One ‘do not go crazy’ procedure I have is coloured hands. These different coloured laminated hands come in three colours that correspond to items they can freely use in the room (green for rulers, markers, crayons, pencils, erasers, exercise books, etc and yellow for things like my Uno cards and the iPad, red for things like my metal pencil sharpener!) You may have guessed that green is free, yellow is ask, and red is don’t touch. Anything not labelled is an automatic yellow.

That’s just ONE procedure in my classroom. I can’t even count how many we have. Procedures help us to know what to do, what direction to head and how we can be effective in our work. But sometimes, there’s no procedure. Then we need to think and be critical and try to apply our prior knowledge in order to navigate the correct course of action.

I’m jumping off the deep end and trying to figure out how to navigate the procedures for the programme I want to apply for to do my doctorate. Why do I want a doctorate? Do I want a doctorate? I spend roughly 40% of my work day with students who are struggling or need someone to talk to or work out an issue with. It might be an academic, social or emotional issue. It is something that I feel like I would really like to do full-time with still maintaining my ties to education. It might seem a little silly that a primary school teacher would want to pursue psychology but it isn’t too far off the mark. I was enrolled in a Community Counseling M.Ed programme before I left for China the second time. It just never occurred to me that I could go back and complete a similar course. Time passed, much quicker than I realised, and I got an M.Ed in Curriculum and Instruction instead.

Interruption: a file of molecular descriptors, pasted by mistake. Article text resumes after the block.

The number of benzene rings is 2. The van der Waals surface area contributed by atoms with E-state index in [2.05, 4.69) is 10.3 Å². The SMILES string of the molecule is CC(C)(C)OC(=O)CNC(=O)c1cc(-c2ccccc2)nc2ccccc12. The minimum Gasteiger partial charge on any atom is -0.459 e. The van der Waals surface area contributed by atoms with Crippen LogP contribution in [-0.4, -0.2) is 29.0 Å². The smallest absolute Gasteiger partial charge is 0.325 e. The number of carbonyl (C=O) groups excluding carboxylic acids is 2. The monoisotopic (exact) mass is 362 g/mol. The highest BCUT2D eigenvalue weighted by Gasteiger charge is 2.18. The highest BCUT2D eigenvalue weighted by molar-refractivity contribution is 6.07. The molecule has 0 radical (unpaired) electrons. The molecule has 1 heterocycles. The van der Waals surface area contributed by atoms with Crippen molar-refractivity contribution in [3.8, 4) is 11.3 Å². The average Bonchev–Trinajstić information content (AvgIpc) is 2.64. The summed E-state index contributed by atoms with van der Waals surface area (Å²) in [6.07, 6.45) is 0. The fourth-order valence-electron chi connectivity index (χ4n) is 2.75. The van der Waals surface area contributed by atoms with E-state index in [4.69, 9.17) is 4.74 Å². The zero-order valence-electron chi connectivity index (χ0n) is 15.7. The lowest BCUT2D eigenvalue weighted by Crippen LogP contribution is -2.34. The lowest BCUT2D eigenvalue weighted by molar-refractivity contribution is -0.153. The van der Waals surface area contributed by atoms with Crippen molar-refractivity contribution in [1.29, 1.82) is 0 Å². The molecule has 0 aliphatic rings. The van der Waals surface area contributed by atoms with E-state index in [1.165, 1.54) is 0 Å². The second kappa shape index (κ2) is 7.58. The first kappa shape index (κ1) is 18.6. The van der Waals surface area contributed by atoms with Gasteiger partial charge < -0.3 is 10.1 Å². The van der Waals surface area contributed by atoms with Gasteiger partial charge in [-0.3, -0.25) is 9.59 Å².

But now, it’s time for me to actually begin the process of applying for the DEdPsy programme I would like to apply for. Even if there’s no procedure for helping me not freak out over the fact that there are 12 open spaces each year…. 12… only 12…. !

I have to navigate past that initial knowledge before I even begin to have anxiety attacks over the paperwork to apply!

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Here’s wishing me luck!

That one time… when I forgot to write for over a year.

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There is a famous quote by someone (who I cannot for the life of me recall) that says “The journey of a thousand miles begins with a single step.”

That’s a pretty significant amount of miles – quite a distance and it requires courage. But what about when you aren’t walking those miles? What about when you hit mile 1,000 somewhere in the sky above a continent you have come to love in just a short space of a year, while still being homesick for the one you left behind? What if approximately 8,388 miles later when you landed on solid ground in stifling heat and humidity you begin two months of figuring it all out. Where you suddenly began to go through all the fullness of joy and all the sorrow again? What if you decided to defer that sorrow and just focus on the joy?